Tether
Tether

Bitfinex and Tether’s claim of victory over New York Attorney General Letitia James rings hollow

Judge Joel Cohen’s ruling said claims of securities violations and possibly fraud have a likelihood of success

The owners of Bitfinex and Tether have won a battle in their fight against New York State Attorney General Letitia James, but may be losing the war.

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On May 16, New York State Supreme Court Judge Joel Cohen modified an injunction granted to James that froze the ability of stablecoin issuer Tether from loaning any more money to its sister company, cryptocurrency exchange Bitfinex.

That injunction was updated to have a 90-day time limit, and to clarify that while Tether cannot funnel money to company insiders, it can use its funds to pay salaries and vendors.

In a statement, Bitfinex called the ruling, “a victory in the ongoing defence of our business against the New York Attorney General’s office.”

But, Tether’s ability to loan Bitfinex any more money also remains frozen, and all the judge did in limiting the order to 90 days is make the Attorney General’s office reapply for the injunction once a quarter if they want to keep investigating.

The court also found that the Attorney General’s claim that the two companies may have violated securities law when Tether secretly loaned Bitfinex $625 million after extending a $900 million line of credit had “a likelihood of success on the merits.”

The loan came after Bitfinex lost $850 million dollars to alleged bank fraud in late 2018, making it unable to cover customer withdrawals. Tether then extended the loan out of the U.S. dollar reserves it maintains to back its stablecoins. Both companies are owned by iFinex, and James’ office claims that the loan was a conflict of interest, fraud, and violated the Martin Act, which regulates “the purchase, exchange, investment advice or sale of securities or commodities.”

Cohen noted that the Attorney General’s office continues to question “the propriety of the transaction itself, which it sees as an inherent conflict of interest between the same small cadre of Bitfinex and Tether principals. Moreover… [Bitfinex and Tether] did not disclose these cash transfers to investors.”

What Tether did was change the language on its website in March. Instead of every tether being “backed 1-to-1 by traditional currency held in our reserves,” the site now reads that its reserves “may include other assets and receivables from loans made by Tether to third parties, which may include affiliated entities.” Which is not quite the same thing as saying, “we loaned our sister company well over half a billion dollars.”

Bitfinex ran into trouble when Crypto Capital Corp, a payment processor it was using for dollar transactions after losing access to mainstream U.S. banks, was allegedly defrauded of $850 million by Arizona businessman Reginald Fowler, who once attempted to buy the Minnesota Vikings. The Attorney General fears the money is lost, while Bitfinex said it has been seized by the governments of the U.S., Portugal, and Poland, and expects its recovery soon.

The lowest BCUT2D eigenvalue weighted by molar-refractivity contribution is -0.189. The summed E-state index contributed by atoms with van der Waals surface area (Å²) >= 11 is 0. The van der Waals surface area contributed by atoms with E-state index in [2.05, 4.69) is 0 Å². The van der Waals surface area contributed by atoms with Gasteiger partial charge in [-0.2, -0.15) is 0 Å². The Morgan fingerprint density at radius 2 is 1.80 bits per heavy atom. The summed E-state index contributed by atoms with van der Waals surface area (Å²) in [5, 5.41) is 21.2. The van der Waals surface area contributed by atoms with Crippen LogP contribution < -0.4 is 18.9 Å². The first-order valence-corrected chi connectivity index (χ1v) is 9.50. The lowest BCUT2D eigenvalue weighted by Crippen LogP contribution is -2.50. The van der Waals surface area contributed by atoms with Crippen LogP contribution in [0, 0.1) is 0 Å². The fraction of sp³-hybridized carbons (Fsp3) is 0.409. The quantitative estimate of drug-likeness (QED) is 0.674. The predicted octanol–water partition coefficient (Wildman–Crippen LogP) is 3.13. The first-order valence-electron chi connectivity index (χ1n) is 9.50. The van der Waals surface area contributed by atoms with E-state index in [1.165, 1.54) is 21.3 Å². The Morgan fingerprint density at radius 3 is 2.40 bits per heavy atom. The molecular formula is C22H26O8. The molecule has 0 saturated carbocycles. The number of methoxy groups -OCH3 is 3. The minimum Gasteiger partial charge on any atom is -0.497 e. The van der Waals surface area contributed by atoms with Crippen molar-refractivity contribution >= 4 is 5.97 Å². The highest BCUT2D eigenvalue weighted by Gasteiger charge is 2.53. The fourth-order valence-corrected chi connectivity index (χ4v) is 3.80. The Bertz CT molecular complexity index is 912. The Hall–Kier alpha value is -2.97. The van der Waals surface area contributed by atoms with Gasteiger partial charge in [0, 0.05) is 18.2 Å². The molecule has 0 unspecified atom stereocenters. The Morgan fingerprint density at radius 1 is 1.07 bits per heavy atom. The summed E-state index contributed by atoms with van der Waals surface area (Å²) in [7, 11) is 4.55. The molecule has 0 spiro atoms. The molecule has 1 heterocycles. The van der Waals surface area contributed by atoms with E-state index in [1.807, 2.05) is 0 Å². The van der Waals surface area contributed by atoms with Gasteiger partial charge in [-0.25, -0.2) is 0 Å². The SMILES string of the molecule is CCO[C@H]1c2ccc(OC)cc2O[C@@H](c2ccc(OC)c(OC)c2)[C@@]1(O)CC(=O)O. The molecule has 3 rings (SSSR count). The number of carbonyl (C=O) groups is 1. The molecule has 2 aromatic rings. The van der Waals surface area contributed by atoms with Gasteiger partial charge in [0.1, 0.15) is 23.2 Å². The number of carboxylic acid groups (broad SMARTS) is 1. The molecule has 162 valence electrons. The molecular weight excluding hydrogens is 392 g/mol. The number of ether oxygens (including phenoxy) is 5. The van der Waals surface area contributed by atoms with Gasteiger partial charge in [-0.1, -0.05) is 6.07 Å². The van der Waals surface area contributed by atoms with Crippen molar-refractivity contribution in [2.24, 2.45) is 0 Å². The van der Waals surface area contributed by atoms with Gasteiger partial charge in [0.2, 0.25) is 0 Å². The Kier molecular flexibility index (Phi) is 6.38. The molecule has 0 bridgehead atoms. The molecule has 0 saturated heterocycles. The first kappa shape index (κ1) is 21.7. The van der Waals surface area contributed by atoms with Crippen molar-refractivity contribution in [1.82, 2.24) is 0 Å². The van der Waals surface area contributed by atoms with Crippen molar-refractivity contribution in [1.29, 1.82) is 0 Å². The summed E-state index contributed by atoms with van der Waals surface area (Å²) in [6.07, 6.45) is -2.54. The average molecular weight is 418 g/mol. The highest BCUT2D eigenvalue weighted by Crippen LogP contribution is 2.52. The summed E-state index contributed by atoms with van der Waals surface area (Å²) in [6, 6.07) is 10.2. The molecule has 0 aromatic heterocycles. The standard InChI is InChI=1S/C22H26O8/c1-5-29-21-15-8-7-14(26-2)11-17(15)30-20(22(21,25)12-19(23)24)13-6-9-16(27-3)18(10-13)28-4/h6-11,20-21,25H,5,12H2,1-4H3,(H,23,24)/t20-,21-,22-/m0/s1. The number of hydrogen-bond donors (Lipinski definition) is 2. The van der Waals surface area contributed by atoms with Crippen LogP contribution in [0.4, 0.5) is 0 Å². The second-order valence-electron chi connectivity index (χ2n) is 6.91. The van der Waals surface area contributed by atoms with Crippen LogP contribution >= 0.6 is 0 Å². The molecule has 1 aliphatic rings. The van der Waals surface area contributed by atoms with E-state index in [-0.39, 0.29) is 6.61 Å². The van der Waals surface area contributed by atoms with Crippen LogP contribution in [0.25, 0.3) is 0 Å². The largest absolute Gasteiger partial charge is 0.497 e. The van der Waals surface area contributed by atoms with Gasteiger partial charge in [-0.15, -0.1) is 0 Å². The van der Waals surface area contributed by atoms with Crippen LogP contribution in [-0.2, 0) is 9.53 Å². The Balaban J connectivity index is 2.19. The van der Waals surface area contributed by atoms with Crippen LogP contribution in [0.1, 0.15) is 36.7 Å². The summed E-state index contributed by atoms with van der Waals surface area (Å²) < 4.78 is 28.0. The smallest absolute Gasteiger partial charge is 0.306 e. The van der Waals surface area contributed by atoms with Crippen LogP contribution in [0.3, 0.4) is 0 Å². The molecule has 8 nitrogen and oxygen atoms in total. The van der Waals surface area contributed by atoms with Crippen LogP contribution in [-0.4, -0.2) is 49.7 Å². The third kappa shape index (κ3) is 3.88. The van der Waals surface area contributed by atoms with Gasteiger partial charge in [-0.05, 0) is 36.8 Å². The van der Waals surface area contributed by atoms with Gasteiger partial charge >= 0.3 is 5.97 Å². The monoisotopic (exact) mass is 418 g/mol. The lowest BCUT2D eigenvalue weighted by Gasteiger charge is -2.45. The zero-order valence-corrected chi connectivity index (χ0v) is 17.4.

Earlier this week, Bitfinex announced that it had successfully raised $1 billion in a private sale of newly created exchange tokens. The UNUS SED LEO tokens were purchased for bitcoin (BTC), tether (USDT) and U.S. dollars, the company said in a Medium post today. Bitfinex will list the LEO tokens beginning Monday, May 20. They will be tradable for dollars, bitcoin, tether, EOS, and ether (ETH).

Cohen ruled that while James’ claims of fraud and deceptive practices were not yet proven, “the petition and supporting materials provide a sufficient showing that [Bitfinex and Tether’s] proposed transaction may undermine representations regarding tether [USDT] upon which investors and traders rely.”

Moreover, James’ office has argued that USDT holders may suffer “irreparable injury” if Tether continues to ship dollars to Bitfinex without “adequate security or ability to repay,” Cohen noted. This could include “undermining public perception of tether as a stablecoin.”

As a result, Cohen said, the preliminary injunction would remain largely in place while the investigation continues.

The court also noted that James’ office is investigating the relationship between Bitfinex and Tether, which share executives as well as ownership by iFinex. The investigation is looking into Bitfinex’s ongoing ability to process withdrawals, and “the manner in which [Bitfinex and Tether’s] senior executives are compensated.”

In addition, the court upheld the part of the injunction ordering Bitfinex and Tether to preserve and turn over evidence, noting that the Attorney General’s office said it believes the companies “have not fully complied with its requests” for information.

Bitfinex and Tether, for their part, have responded with fury, accusing James’ office of acting in bad faith by seeking the injunction without notice, despite the companies having voluntarily and proactively informed them of the line of credit and loan.

The companies’ lawyers have argued that the loan and line of credit was “negotiated on an arm’s length basis on commercially reasonable terms, with each company represented by sophisticated, independent counsel,” Cohen noted. They added that “the Attorney General has no authority to dictate how Bitfinex and Tether do business with one another, or the amount of reserves that Tether must hold,” Cohen said.

Leo Jakobson, Modern Consensus senior editor, is a New York-based journalist who has traveled the world writing about meeting and incentive travel, as well as the consumer and employee loyalty business. He also covered the East Coast side of the Internet boom and bust, small businesses, and New York City crime, nightlife, and politics. Disclosure: Jakobson owns no cryptocurrencies.

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